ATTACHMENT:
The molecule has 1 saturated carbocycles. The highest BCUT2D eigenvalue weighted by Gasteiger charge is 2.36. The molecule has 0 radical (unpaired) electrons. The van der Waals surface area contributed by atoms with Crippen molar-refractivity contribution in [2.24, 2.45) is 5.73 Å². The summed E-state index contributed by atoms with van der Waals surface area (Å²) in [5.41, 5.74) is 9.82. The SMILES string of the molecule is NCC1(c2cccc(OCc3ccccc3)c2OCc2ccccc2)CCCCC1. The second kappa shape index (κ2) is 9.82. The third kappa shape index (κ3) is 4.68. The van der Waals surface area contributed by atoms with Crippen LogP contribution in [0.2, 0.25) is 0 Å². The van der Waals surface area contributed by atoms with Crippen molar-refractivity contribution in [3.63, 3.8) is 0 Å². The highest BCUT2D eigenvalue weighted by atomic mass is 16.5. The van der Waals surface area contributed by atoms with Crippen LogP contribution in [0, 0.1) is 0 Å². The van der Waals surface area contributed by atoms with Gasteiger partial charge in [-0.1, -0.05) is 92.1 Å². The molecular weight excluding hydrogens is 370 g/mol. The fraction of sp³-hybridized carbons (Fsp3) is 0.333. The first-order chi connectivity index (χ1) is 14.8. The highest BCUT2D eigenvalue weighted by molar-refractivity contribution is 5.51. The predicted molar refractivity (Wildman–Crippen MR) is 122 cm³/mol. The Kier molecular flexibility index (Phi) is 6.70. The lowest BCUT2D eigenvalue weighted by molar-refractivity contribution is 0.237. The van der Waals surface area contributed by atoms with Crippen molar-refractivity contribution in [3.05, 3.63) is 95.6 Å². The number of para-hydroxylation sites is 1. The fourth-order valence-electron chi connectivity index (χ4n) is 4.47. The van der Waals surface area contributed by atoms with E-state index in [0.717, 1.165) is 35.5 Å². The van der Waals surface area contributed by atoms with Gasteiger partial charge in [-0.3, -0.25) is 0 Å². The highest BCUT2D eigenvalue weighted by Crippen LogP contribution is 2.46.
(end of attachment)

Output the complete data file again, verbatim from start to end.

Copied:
The molecule has 1 saturated carbocycles. The highest BCUT2D eigenvalue weighted by Gasteiger charge is 2.36. The molecule has 0 radical (unpaired) electrons. The van der Waals surface area contributed by atoms with Crippen molar-refractivity contribution in [2.24, 2.45) is 5.73 Å². The summed E-state index contributed by atoms with van der Waals surface area (Å²) in [5.41, 5.74) is 9.82. The SMILES string of the molecule is NCC1(c2cccc(OCc3ccccc3)c2OCc2ccccc2)CCCCC1. The second kappa shape index (κ2) is 9.82. The third kappa shape index (κ3) is 4.68. The van der Waals surface area contributed by atoms with Crippen LogP contribution in [0.2, 0.25) is 0 Å². The van der Waals surface area contributed by atoms with Crippen molar-refractivity contribution in [3.63, 3.8) is 0 Å². The highest BCUT2D eigenvalue weighted by atomic mass is 16.5. The van der Waals surface area contributed by atoms with Crippen LogP contribution in [0, 0.1) is 0 Å². The van der Waals surface area contributed by atoms with Gasteiger partial charge in [-0.1, -0.05) is 92.1 Å². The molecular weight excluding hydrogens is 370 g/mol. The fraction of sp³-hybridized carbons (Fsp3) is 0.333. The first-order chi connectivity index (χ1) is 14.8. The highest BCUT2D eigenvalue weighted by molar-refractivity contribution is 5.51. The predicted molar refractivity (Wildman–Crippen MR) is 122 cm³/mol. The Kier molecular flexibility index (Phi) is 6.70. The lowest BCUT2D eigenvalue weighted by molar-refractivity contribution is 0.237. The van der Waals surface area contributed by atoms with Crippen molar-refractivity contribution in [3.05, 3.63) is 95.6 Å². The number of para-hydroxylation sites is 1. The fourth-order valence-electron chi connectivity index (χ4n) is 4.47. The van der Waals surface area contributed by atoms with E-state index in [0.717, 1.165) is 35.5 Å². The van der Waals surface area contributed by atoms with Gasteiger partial charge in [-0.3, -0.25) is 0 Å². The highest BCUT2D eigenvalue weighted by Crippen LogP contribution is 2.46.